From occupational therapy, behavioural therapy, developmental pediatrician, speech therapy, and ABA sessions to private social group, dentist, and the good ol’ family doctor once in a while — we’ve had dozens of appointments since Frances was diagnosed a few years ago.
In the waiting rooms, sometimes there are toys, sometimes there are sense-oriented equipment, but often there are only books and magazines. So, we usually just bring our own entertainment to help pass the time: Barbies, baby dolls, or an iPad.
There are days when I know that waiting will be too hard for Frances regardless of her travel activities, so I don’t even sit down when we arrive at the reception area. I just follow her around, and my engagement seems to be enough to distract her.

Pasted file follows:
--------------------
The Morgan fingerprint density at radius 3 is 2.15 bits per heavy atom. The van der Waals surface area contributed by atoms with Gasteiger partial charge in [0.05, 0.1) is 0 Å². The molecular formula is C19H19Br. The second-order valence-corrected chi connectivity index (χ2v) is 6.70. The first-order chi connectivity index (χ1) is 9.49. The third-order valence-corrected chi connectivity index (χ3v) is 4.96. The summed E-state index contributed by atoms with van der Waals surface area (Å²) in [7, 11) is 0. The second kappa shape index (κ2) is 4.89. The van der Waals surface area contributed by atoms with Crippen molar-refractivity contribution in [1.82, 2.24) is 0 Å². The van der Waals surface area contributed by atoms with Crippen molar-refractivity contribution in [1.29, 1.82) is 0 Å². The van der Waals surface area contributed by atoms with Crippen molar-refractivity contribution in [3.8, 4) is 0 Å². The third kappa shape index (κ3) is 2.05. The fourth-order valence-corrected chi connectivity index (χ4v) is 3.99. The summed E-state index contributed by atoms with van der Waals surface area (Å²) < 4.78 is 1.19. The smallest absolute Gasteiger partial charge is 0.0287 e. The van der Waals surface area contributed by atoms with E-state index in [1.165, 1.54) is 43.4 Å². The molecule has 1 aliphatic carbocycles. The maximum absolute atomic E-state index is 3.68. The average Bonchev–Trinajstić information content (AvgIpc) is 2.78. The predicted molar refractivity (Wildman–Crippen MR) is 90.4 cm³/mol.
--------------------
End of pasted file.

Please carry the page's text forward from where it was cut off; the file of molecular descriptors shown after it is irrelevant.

Some days, something out of the ordinary will occur, such as a hospital testing its emergency alerts, and I have to try to keep Frances calm by holding her ears (alarms) or her eyes (flashing lights).
Mostly, waiting simply involves keeping Frances occupied to avoid boredom and tears.
But, it’s all good. We do what’s necessary when necessary. We just do a lot of it!